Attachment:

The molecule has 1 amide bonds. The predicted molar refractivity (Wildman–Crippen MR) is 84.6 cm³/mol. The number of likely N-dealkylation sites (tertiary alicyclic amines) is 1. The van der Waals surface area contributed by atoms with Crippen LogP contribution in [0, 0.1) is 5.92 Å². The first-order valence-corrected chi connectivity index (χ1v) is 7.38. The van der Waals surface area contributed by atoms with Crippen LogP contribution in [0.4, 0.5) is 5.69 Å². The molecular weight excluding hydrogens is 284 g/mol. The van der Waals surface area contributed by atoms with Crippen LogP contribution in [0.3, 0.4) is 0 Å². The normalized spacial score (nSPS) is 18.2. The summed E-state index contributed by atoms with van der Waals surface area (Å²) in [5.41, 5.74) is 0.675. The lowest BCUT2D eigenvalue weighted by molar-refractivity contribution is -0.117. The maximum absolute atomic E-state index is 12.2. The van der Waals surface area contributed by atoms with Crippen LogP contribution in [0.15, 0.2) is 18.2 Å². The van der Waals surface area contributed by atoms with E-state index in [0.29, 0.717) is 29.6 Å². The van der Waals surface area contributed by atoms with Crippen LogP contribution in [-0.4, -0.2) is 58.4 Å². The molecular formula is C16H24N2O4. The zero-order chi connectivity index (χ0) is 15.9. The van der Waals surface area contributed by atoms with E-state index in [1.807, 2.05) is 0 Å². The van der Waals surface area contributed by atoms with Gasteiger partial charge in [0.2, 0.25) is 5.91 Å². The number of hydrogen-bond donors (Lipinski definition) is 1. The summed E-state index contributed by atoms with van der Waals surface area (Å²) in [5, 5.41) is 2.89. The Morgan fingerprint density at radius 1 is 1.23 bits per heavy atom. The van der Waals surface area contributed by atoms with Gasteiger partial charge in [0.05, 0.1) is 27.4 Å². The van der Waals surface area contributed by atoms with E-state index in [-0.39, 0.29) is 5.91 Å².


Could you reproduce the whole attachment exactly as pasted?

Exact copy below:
The molecule has 1 amide bonds. The predicted molar refractivity (Wildman–Crippen MR) is 84.6 cm³/mol. The number of likely N-dealkylation sites (tertiary alicyclic amines) is 1. The van der Waals surface area contributed by atoms with Crippen LogP contribution in [0, 0.1) is 5.92 Å². The first-order valence-corrected chi connectivity index (χ1v) is 7.38. The van der Waals surface area contributed by atoms with Crippen LogP contribution in [0.4, 0.5) is 5.69 Å². The molecular weight excluding hydrogens is 284 g/mol. The van der Waals surface area contributed by atoms with Crippen LogP contribution in [0.3, 0.4) is 0 Å². The normalized spacial score (nSPS) is 18.2. The summed E-state index contributed by atoms with van der Waals surface area (Å²) in [5.41, 5.74) is 0.675. The lowest BCUT2D eigenvalue weighted by molar-refractivity contribution is -0.117. The maximum absolute atomic E-state index is 12.2. The van der Waals surface area contributed by atoms with Crippen LogP contribution in [0.15, 0.2) is 18.2 Å². The van der Waals surface area contributed by atoms with E-state index in [0.29, 0.717) is 29.6 Å². The van der Waals surface area contributed by atoms with Crippen LogP contribution in [-0.4, -0.2) is 58.4 Å². The molecular formula is C16H24N2O4. The zero-order chi connectivity index (χ0) is 15.9. The van der Waals surface area contributed by atoms with E-state index in [1.807, 2.05) is 0 Å². The van der Waals surface area contributed by atoms with Gasteiger partial charge in [0.2, 0.25) is 5.91 Å². The number of hydrogen-bond donors (Lipinski definition) is 1. The summed E-state index contributed by atoms with van der Waals surface area (Å²) in [5, 5.41) is 2.89. The Morgan fingerprint density at radius 1 is 1.23 bits per heavy atom. The van der Waals surface area contributed by atoms with Gasteiger partial charge in [0.05, 0.1) is 27.4 Å². The van der Waals surface area contributed by atoms with E-state index in [-0.39, 0.29) is 5.91 Å².